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Comparison of Bioelectrical Impedance Analysis and Dual-Energy X-Ray Absorptiometry for Estimating Bone Mineral Content

Tori M. Stone, Jonathan E. Wingo, Brett S. Nickerson, and Michael R. Esco

The purpose of this study was to validate single-frequency hand-to-foot bioelectrical impedance analysis (HFBIA) for estimating bone mineral content (BMC) using dual-energy X-ray absorptiometry as the criterion measure in healthy men and women aged 18–40 years. A total of 80 men and women participated in this study. BMC was estimated on the same day using HFBIA and dual-energy X-ray absorptiometry. The HFBIA device provided higher mean BMC values in men and the entire sample, but not in women. A smaller standard error of estimate was observed in women (0.20, corresponding to 8% of the mean reference BMC values) compared with men (0.39, corresponding to 12% of the mean reference BMC values) and the combined sample (0.31). HFBIA provided a smaller constant error and individual estimation error indicated by the 95% limits of agreement in women (−0.05 ± 0.39) compared with men (−0.16 ± 0.78) and the entire sample (−0.10 ± 0.63). In conclusion, although BMC values were found to be more accurate in women, HFBIA overestimated BMC compared with dual-energy X-ray absorptiometry, especially in individuals with lower values. Given these results, using HFBIA to measure BMC would be inappropriate for diagnostic purposes.

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Caffeinated Sports Drink: Ergogenic Effects and Possible Mechanisms

Kirk J. Cureton, Gordon L. Warren, Mindy L. Millard-Stafford, Jonathan E. Wingo, Jennifer Trilk, and Maxime Buyckx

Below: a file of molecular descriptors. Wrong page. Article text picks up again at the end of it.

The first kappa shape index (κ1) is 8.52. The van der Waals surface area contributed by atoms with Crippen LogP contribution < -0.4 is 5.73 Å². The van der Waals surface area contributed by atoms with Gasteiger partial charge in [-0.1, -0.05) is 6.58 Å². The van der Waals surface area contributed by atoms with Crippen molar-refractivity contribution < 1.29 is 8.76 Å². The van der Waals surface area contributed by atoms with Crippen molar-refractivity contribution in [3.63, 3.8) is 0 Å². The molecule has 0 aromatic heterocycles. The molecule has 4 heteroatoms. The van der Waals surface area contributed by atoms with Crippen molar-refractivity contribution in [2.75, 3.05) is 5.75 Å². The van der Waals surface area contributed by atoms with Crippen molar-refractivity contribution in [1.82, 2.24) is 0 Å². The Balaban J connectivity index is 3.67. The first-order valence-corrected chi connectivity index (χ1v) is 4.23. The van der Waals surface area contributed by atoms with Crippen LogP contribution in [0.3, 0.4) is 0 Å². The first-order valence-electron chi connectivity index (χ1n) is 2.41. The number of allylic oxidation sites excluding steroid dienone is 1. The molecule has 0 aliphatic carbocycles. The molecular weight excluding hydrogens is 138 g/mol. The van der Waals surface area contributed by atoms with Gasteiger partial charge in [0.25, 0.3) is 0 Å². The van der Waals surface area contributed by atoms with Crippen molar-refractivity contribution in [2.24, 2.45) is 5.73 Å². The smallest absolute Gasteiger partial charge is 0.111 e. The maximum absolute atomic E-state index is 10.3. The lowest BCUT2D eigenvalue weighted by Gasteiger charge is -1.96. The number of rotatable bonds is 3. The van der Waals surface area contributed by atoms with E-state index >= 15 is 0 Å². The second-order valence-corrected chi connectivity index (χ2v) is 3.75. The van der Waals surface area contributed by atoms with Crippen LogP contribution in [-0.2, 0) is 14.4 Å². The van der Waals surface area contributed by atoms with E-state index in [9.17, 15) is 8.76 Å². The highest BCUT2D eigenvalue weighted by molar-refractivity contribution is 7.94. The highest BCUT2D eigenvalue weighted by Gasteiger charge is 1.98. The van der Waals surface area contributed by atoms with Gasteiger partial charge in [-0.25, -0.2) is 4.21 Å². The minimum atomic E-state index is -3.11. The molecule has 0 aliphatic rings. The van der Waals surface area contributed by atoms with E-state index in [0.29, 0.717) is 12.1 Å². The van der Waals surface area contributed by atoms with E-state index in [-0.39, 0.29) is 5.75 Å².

This double-blind experiment examined the effects of a caffeinated sports drink during prolonged cycling in a warm environment. Sixteen highly trained cyclists completed 3 trials: placebo, carbohydrate-electrolyte sports drink (CES), and caffeinated sports drink (CES+CAF). Subjects cycled for 135 min, alternating between 60% and 75% VO2max every 15 min for the first 120 min, followed by a 15-min performance ride. Maximal voluntary (MVC) and electrically evoked contractile properties of the knee extensors were measured before and after cycling. Work completed during the performance ride was 15–23% greater for CES+CAF than for the other beverages. Ratings of perceived exertion were lower with CES+CAF than with placebo and CES. After cycling, the MVC strength loss was two-thirds less for CES+CAF than for the other beverages (5% vs. 15%). Data from the interpolated-twitch technique indicated that attenuated strength loss with CES+CAF was explained by reduced intrinsic muscle fatigue.

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Hydration during Exercise in Warm, Humid Conditions: Effect of a Caffeinated Sports Drink

Mindy L. Millard-Stafford, Kirk J. Cureton, Jonathan E. Wingo, Jennifer Trilk, Gordon L. Warren, and Maxime Buyckx

Caffeine is regarded as a diuretic despite evidence that hydration is not impaired with habitual ingestion. The purpose of this study was to determine whether a caffeinated sports drink impairs fluid delivery and hydration during exercise in warm, humid conditions (28.5 °C, 60% relative humidity). Sixteen cyclists completed 3 trials: placebo (P), carbohydrate-electrolyte (CE), and caffeinated (195 mg/L) sports drink (CAF+CE). Subjects cycled for 120 min at 60–75%VO2max followed by 15 min of maximal-effort cycling. Heart rate and rectal temperature were similar until the final 15 min, when these responses and exercise intensity were higher with CAF+CE than with CE and P. Sweat rate, urine output, plasma-volume losses, serum electrolytes, and blood deuterium-oxide accumulation were not different. Serum osmolality was higher with CAF+CE vs. P but not CE. The authors conclude that CAF+CE appears as rapidly in blood as CE and maintains hydration and sustains cardiovascular and thermoregulatory function as well as CE during exercise in a warm, humid environment.